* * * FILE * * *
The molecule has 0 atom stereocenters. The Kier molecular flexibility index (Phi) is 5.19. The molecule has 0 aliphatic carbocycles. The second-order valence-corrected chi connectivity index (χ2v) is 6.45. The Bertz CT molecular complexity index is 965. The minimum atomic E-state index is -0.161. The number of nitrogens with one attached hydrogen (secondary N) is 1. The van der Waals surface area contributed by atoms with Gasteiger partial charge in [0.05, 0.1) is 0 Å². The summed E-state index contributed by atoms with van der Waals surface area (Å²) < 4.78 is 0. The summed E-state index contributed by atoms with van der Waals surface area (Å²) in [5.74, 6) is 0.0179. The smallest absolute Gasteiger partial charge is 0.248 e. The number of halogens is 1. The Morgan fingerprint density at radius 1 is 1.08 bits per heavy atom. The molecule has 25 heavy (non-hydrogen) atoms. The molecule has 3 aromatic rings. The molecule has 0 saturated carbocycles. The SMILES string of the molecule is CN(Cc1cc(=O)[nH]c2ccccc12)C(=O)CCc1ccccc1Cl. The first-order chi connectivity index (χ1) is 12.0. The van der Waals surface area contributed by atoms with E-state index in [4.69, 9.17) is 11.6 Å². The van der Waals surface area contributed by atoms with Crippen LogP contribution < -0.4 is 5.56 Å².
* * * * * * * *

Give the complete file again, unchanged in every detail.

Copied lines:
The molecule has 0 atom stereocenters. The Kier molecular flexibility index (Phi) is 5.19. The molecule has 0 aliphatic carbocycles. The second-order valence-corrected chi connectivity index (χ2v) is 6.45. The Bertz CT molecular complexity index is 965. The minimum atomic E-state index is -0.161. The number of nitrogens with one attached hydrogen (secondary N) is 1. The van der Waals surface area contributed by atoms with Gasteiger partial charge in [0.05, 0.1) is 0 Å². The summed E-state index contributed by atoms with van der Waals surface area (Å²) < 4.78 is 0. The summed E-state index contributed by atoms with van der Waals surface area (Å²) in [5.74, 6) is 0.0179. The smallest absolute Gasteiger partial charge is 0.248 e. The number of halogens is 1. The Morgan fingerprint density at radius 1 is 1.08 bits per heavy atom. The molecule has 25 heavy (non-hydrogen) atoms. The molecule has 3 aromatic rings. The molecule has 0 saturated carbocycles. The SMILES string of the molecule is CN(Cc1cc(=O)[nH]c2ccccc12)C(=O)CCc1ccccc1Cl. The first-order chi connectivity index (χ1) is 12.0. The van der Waals surface area contributed by atoms with E-state index in [4.69, 9.17) is 11.6 Å². The van der Waals surface area contributed by atoms with Crippen LogP contribution < -0.4 is 5.56 Å².